Rowan University announced Wednesday it plans to buy a 65-acre fossil quarry behind a strip mall in Mantua Township, New Jersey.
The South Jersey school's board of trustees voted this week to purchase the quarry for a reported $1.95 million from Inversand Company; the school has plans to preserve the pit for research and open an onsite science center.
Paleontologist Kenneth Lacovara, who's been working at the quarry for 13 years, has found tantalizing but preliminary evidence that the animals preserved there may have perished in the same mass die-off that killed the dinosaurs 65 million years ago.
The evidence he has unearthed so far, including bones of Cretaceous period marine crocodiles, sea turtles and sharks, raises a provocative question.
"Is that fossil bed linked to that moment in time?" Lacovara said. "We don't know yet. But that's the hypothesis that we are testing. If that turns out to be the case, this place will be not only amazing for its educational resources, but it will be of global significance."
Lacovara has been trying to save the quarry for four years, most of that time working alongside Mantua Township. He brought a preservation proposal to a township meeting in 2012 and quickly won support.
"It took one meeting, one site visit, and we all fell in love," said Michelle Bruner, coordinator of economic development for the township.
Mantua Township and has been trying to find a partner to buy and preserve the site for three years. When the township approached educational institutions about a partnership, Rowan stepped up, and Lacovara moved from his previous post at Drexel University to Rowan this fall to oversee research and education at the quarry. He is now the founding dean of the School of Earth & Environment.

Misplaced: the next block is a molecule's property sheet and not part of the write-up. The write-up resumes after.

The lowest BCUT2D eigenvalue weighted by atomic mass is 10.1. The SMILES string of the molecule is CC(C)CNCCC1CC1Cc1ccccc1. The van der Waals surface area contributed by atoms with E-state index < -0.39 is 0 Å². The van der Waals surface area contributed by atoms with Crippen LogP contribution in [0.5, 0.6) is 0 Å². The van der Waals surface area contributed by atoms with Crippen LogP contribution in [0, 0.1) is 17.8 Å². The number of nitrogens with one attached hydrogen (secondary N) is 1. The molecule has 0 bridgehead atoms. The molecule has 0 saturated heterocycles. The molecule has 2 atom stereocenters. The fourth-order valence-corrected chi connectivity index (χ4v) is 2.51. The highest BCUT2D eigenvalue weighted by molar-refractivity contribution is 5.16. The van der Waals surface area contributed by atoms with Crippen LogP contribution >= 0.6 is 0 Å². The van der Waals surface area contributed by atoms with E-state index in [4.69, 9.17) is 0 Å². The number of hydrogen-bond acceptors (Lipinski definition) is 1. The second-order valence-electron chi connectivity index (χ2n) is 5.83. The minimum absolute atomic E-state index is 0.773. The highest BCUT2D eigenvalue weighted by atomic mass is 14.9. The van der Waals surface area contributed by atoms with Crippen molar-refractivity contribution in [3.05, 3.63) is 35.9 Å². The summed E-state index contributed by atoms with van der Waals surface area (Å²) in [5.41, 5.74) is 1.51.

Lacovara is best known for his discovery of the giant plant-eating dinosaur Dreadnoughtus, which was announced last fall.
Rowan University is set to buy the site from the Inversand Company, which mined manganese greensand for water filtration from the quarry from the 1920s until 2012. Inversand president Tom Carrocino said the company has been been operating at a loss since then to pump water out of the pit and preserve the fossils while doing a limited amount of mining.
"We have to pump about 100,000 gallons of water a day to keep this from filling up," Carrocino said. "It's basically because we were trying to get to this event here."
Rowan University President Ali Houshmand said the school has a vision for a summer science camp at the site, a permanent science center with classrooms and laboratories, and a more commercial visitors center.
"A place where ... kids can come in and dig and parents can come in and read papers and books, have a coffee, check their emails," Houshmand said. "That's the idea."
The site so far has welcomed more than 8,000 visitors, including school groups, Cub scouts, and nature clubs that have dug for their own fossils in the quarry.
The fourth annual community dig day at the site is planned for this Saturday.
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